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What Makes You a Publisher?

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DIRECTOR’S DESK

 

by Jan Nathan

Executive Director, PMA

 

What Makes You a Publisher?

 

Publishing is more confusing
today than it was years ago for many people entering our community. In part,
this is because of all the technological changes that make entry into the world
of publishing seem easier and easier.

 

Every day at the PMA office, we
find ourselves explaining to people who are new to the industry that even
though they have a product that looks and feels and sometimes reads like a
book, they are not really ready to enter this world as publishers. In fact, in
many cases these people don’t own their books’ ISBNs, which tell booksellers
who the publisher is. Yet they still think they can assume the publisher’s
role.

 

Acting on many conversations, the
PMA board developed a statement to help define the role of the publisher. That
statement bears repeating. As publishers, we are the bearers and the
repositories of information. We have responsibilities to our investors, our
authors, our suppliers, our customers, our readers, and to ourselves as prudent
business people. We also have a strong commitment to uphold rigorous publishing
standards—those required to produce quality books—and working
toward these standards is our goal.

 

Publishers put book projects together,
from start to finish, an endeavor that includes many different
responsibilities.

 

The most basic requirement for
becoming a publisher is purchasing a series of ISBNs from the R.R. Bowker
Company and making sure that your company is the publisher of record for them.
These numbers must be purchased in blocks of 10 or more, and each version of
your title must have a separate ISBN identifying it as the hardcover, trade
paper, or other edition of this book. If you do not own a book’s ISBN, you are
not the publisher of that book.

 

Beyond that, though, a publisher
must either take all 10 sets of steps summarized below or cause these actions
to happen. If you are not involved in all 10, you may not be the publisher of
your title:

 

Defining a Publisher: A
Ten-point Checklist

 

Acquisition.<span
style=’font-size:11.0pt’> A publisher acquires property either through purchase
of manuscripts or personal development of a manuscript or manuscripts.
Depending on the size of the company, the publisher pays authors advances
against future royalties as designated by contract, or makes specified payments
in a designated period after production.

 

Financial.<span
style=’font-size:11.0pt’> A publisher or the publisher’s publishing company is
financially responsible for the production and promotion of books under the
company imprint. A publisher provides or arranges funding for the company’s
publishing program; develops a budget for each book acquired, looking carefully
at the costs of production and the costs of promotion and publicity; makes
longer-range plans for keeping the book on the active list; and allots funds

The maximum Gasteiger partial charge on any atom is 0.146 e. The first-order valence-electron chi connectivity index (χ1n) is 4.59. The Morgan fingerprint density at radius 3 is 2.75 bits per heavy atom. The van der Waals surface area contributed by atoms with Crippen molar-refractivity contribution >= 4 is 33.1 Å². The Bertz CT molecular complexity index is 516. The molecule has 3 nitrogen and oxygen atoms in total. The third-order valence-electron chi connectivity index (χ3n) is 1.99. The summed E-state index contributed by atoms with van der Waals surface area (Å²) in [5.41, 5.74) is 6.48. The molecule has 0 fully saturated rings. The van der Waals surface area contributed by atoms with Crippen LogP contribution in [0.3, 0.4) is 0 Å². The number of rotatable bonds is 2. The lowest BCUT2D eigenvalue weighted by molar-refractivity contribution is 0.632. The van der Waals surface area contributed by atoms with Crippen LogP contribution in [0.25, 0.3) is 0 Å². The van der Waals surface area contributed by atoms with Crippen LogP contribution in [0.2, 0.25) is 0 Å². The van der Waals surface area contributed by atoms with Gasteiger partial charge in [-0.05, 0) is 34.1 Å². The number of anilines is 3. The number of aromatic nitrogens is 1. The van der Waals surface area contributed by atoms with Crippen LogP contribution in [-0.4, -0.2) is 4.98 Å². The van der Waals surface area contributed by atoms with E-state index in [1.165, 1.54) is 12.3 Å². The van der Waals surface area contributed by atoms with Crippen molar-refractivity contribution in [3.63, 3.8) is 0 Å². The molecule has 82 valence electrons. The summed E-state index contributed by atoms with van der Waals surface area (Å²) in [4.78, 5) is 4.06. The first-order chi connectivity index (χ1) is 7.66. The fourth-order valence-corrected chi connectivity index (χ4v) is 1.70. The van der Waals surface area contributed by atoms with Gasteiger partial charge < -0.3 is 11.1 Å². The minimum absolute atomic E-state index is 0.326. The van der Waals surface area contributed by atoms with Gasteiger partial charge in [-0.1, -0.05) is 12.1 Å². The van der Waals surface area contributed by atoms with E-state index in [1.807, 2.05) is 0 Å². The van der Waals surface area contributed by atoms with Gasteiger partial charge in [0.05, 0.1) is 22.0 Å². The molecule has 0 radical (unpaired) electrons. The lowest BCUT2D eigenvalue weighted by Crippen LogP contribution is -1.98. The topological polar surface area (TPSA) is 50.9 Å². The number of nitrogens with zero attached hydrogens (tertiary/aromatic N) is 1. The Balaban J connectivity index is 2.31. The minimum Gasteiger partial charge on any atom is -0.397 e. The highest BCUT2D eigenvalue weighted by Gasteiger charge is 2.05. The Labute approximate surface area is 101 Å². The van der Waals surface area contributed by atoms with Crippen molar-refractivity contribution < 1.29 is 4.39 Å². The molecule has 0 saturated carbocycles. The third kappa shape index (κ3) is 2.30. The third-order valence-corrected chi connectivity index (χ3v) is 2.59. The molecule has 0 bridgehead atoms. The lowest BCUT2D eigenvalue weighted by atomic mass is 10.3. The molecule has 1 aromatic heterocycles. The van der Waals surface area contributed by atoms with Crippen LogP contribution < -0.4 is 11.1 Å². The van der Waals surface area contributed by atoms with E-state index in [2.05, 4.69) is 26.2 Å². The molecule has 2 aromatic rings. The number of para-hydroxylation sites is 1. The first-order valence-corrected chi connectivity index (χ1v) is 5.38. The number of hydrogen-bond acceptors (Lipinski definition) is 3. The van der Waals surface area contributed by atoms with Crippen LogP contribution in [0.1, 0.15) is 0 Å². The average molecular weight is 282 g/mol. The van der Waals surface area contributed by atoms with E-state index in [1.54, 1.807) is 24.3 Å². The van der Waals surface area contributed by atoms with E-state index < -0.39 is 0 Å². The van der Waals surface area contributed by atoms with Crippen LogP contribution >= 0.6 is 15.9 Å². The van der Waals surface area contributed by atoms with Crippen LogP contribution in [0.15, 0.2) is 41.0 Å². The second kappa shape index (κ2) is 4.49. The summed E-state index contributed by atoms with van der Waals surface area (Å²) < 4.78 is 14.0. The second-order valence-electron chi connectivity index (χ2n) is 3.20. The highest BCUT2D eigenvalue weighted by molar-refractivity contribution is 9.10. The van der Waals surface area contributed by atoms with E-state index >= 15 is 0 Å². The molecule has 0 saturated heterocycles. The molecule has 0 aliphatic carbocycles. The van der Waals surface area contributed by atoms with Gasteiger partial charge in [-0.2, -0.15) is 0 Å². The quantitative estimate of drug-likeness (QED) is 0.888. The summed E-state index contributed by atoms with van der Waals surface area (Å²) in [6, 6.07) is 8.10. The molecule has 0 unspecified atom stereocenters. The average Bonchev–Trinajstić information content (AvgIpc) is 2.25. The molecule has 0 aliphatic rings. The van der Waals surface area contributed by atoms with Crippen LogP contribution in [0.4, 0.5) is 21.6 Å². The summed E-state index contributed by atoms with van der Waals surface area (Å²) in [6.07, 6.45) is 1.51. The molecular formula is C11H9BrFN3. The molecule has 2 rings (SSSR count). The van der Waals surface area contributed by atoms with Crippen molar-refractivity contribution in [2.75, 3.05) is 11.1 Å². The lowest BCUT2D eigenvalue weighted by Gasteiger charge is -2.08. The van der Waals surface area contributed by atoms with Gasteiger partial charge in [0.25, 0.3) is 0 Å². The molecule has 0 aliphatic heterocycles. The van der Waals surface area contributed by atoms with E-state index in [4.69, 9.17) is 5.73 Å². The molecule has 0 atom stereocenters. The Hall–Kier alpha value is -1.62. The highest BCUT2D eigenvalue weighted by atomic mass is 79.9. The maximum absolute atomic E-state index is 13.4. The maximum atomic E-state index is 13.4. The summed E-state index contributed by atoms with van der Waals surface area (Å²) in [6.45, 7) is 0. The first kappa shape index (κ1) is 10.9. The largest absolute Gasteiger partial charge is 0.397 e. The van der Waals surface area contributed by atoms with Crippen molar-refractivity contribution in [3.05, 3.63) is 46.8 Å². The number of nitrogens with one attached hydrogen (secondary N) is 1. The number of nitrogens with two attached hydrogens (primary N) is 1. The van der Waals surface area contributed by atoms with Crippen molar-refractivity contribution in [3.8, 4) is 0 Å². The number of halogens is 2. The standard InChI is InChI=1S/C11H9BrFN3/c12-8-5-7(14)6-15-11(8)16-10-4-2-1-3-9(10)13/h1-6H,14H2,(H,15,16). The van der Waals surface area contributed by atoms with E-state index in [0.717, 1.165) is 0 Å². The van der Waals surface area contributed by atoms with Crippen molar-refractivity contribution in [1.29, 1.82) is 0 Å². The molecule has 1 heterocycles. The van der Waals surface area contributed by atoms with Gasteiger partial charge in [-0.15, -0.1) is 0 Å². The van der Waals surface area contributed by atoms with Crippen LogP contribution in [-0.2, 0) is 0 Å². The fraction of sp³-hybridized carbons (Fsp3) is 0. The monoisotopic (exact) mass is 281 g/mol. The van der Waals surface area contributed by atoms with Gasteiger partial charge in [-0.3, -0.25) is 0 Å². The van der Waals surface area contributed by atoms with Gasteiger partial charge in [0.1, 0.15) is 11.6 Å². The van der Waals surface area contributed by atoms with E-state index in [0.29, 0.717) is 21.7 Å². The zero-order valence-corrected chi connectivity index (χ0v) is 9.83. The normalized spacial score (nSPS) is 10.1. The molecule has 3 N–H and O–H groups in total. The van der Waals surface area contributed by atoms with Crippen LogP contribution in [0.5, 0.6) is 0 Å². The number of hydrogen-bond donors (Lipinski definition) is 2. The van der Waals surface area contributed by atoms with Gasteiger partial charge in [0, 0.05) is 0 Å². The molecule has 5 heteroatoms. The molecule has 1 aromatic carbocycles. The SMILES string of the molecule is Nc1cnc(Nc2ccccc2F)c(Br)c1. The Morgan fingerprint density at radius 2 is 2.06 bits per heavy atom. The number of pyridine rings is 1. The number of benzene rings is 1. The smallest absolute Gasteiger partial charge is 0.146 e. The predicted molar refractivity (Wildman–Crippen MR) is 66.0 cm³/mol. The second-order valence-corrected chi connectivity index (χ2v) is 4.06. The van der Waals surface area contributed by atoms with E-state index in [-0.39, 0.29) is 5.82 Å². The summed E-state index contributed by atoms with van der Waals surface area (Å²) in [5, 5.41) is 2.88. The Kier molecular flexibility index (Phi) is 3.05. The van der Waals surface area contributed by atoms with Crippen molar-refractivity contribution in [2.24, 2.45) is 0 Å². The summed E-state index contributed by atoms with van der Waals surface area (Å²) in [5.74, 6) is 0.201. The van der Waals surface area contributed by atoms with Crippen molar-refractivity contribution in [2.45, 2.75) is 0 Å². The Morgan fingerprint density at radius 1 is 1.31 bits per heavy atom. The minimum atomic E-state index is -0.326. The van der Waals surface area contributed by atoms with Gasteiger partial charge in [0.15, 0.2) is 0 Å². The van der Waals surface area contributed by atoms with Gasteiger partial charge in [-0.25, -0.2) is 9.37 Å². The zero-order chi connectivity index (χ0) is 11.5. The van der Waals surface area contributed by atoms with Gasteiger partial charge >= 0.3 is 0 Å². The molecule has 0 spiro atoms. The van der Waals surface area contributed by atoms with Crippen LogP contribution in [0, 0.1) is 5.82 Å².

for those tasks.

 

Planning.<span
style=’font-size:11.0pt’> A publisher develops a business plan, including a
budget and a timeline for each publication from acquisition through production.
A publisher also develops and implements a sales, marketing, and production
plan for each book.

 

Author/manuscript
development.
A publishing company
works with its authors to develop a manuscript so that it will be in optimum
condition for production and publication. In self-publishing, the author and
publisher are synonymous. A publisher oversees, or has someone within the
company oversee, the editing of each manuscript prior to publication, as well
as all the exterior and interior design elements, to produce an attractive and
marketable product.

 

Obligations
to authors.
A publisher issues an
author contract that recognizes the author’s contribution to the enterprise and
outlines the responsibilities of both the author and the publisher. Terms and
expectations for royalties and other payments should be clearly stated.

 

Production.<span
style=’font-size:11.0pt’> A publisher stays up to date on the newest printing
and production technologies to ensure that a finished book will be competitive
in the current marketplace. A publisher fulfills all technical elements (ISBN,
cataloging, advance book announcements, and so on) in a timely fashion.

 

Standards.<span
style=’font-size:11.0pt’> A publisher stays abreast of industry standards and
adheres to them. Today, a publisher understands how and when to use the new
ISBN-13 standard as well as how to deal with standards such as LCC numbers
issued by the Library of Congress.

 

Vendor
interaction.
A publisher deals
fairly with vendors, and aims to establish long-term, rewarding relationships
within an industry. A publisher states clearly what is expected of a vendor and
enters into contractual agreements with stated goals and objectives that will
be adhered to by both parties.

 

Product
development.
A publisher produces
a well-edited, well-designed product that can compete with similar products,
and develops a marketing and promotion plan for distribution to both trade and
consumer markets through wholesalers, distributors, and/or the Internet.

 

Administration.<span
style=’font-size:11.0pt’> A publisher bears total responsibility for everything
from the selection and acquisition of books to be published under the house
imprint through their production, promotion, and marketing.

 

 

 

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